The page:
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Topic: New Balls for the Johnson Chop Cup
Message: Posted by: BCS (May 12, 2008 10:26AM)
I am returning to magic from a long absence, I am so glad that I came upon The Magic Café. I did my research and purchased a Johnson Chop Cup (thanks for the recommendations). My question is this: What balls do you suggest that I purchase for the “Multiplication Cup” routine, as found in “The Chop Cup Book (Mark Wilson Publication). The balls that came with the Johnson cup are rather small. I have tried to use some balls from an old combination cup set that I had. They are proving to be too large and don’t quite work with the secret something. I have done a search on The Magic Café, but have not found my answer.

Thanks in advance,
Message: Posted by: TheAmbitiousCard (May 12, 2008 10:45AM)
I use nylon monkeyfist balls with those cups. they work great.
Message: Posted by: BCS (May 12, 2008 11:57AM)
Thank you for your suggestion, I looked on line and I believe those would work. While doing a search I also came upon balls offered by Brett Sherwood. Do you have any thoughts on those?
Message: Posted by: kentfgunn (May 12, 2008 12:05PM)

Click on the link in Frank Starsini's post above yours. He'll get you some good monkey fist balls. He will make exactly what you want in monkey fists.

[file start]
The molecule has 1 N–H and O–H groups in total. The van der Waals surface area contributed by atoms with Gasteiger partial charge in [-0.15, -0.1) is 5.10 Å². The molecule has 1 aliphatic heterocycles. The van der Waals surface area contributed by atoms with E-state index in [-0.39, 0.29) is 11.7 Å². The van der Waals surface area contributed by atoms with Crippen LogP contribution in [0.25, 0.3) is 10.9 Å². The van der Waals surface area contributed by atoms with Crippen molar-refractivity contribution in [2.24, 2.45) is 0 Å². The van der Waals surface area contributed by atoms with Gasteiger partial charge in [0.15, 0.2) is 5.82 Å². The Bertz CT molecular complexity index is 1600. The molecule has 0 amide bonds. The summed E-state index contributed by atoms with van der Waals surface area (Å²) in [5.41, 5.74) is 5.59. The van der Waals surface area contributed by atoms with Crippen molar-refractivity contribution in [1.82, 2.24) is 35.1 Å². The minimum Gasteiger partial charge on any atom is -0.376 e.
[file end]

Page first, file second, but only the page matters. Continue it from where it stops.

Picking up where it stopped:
If you'd like conventional looking crocheted balls, both Brett Sherwood and Jake at RNTII will hook you up with custom sets.

That's where I've been to get balls. I use Sherwood's in my own routine. NO FAULT of the other two manufacturers! All three have good pix on-line. All three shipped quickly and delivered what had been agreed upon!

Message: Posted by: BCS (May 12, 2008 04:03PM)
Thanks for validating Frank’s suggestion. I didn’t catch the link in Frank’s signature. Yes those balls will do and I will be placing an order soon. I also saw some other items of interest.
Message: Posted by: shaneking (Aug 1, 2010 10:04PM)
I am thinking of buying the Johnson gold chop cup but I had a quick question. If they are made of brass then won't they tarnish and get stain marks on them? Whenever I buy brass magic items such as "Bill thru tube" I always find this to be an issue. Given that the Johnson gold cups are so expensive are they lacquered or something so that this doesn't happen?
Message: Posted by: dcjames (Aug 1, 2010 11:20PM)
Hi Shane -

I have the JP Gold cups and matching chop cup. While they will form a patina with use, I am not aware of any issues with the staining that you mention. I have never had a problem cleaning mine back the their original luster when desired. To my knowledge they are not lacquered or coated with anything to inhibit patinization.


Message: Posted by: Bill Palmer (Aug 1, 2010 11:27PM)
No, they aren't. Instead, they are highly polished. The bill tubes that you usually find are usually not highly polished in the first place. They also normally have a brushed finish which has a tendency to patinize more easily than a really highly polished brass surface.

Lacquer does not work well on metal cups. As you use them, the contact points, i.e. the rim and the top of the shoulder bead, will bang against each other, causing the lacquer to break at those points and flake off. Then the open air will cause the patinizing effect only on the parts where the lacquer flakes off. Of course, this problem does not exist with a chop cup unless you are using it with other cups as well.